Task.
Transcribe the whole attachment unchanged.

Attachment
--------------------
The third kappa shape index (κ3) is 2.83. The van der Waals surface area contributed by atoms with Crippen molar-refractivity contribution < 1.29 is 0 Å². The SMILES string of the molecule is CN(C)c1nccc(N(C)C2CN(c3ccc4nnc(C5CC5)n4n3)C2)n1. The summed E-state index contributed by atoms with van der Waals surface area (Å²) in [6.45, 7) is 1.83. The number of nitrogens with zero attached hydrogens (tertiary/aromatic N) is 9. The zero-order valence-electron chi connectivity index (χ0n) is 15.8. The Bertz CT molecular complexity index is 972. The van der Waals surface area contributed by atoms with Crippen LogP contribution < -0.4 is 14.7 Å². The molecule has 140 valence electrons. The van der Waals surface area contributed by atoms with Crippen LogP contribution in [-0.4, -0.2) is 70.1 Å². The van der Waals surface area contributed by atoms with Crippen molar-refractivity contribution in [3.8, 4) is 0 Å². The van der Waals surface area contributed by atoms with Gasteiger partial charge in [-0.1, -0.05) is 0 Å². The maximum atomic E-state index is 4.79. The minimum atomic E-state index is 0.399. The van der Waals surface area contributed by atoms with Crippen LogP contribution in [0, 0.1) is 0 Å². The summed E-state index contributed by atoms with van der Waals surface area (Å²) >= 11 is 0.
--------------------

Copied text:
The third kappa shape index (κ3) is 2.83. The van der Waals surface area contributed by atoms with Crippen molar-refractivity contribution < 1.29 is 0 Å². The SMILES string of the molecule is CN(C)c1nccc(N(C)C2CN(c3ccc4nnc(C5CC5)n4n3)C2)n1. The summed E-state index contributed by atoms with van der Waals surface area (Å²) in [6.45, 7) is 1.83. The number of nitrogens with zero attached hydrogens (tertiary/aromatic N) is 9. The zero-order valence-electron chi connectivity index (χ0n) is 15.8. The Bertz CT molecular complexity index is 972. The van der Waals surface area contributed by atoms with Crippen LogP contribution < -0.4 is 14.7 Å². The molecule has 140 valence electrons. The van der Waals surface area contributed by atoms with Crippen LogP contribution in [-0.4, -0.2) is 70.1 Å². The van der Waals surface area contributed by atoms with Crippen molar-refractivity contribution in [3.8, 4) is 0 Å². The van der Waals surface area contributed by atoms with Gasteiger partial charge in [-0.1, -0.05) is 0 Å². The maximum atomic E-state index is 4.79. The minimum atomic E-state index is 0.399. The van der Waals surface area contributed by atoms with Crippen LogP contribution in [0, 0.1) is 0 Å². The summed E-state index contributed by atoms with van der Waals surface area (Å²) >= 11 is 0.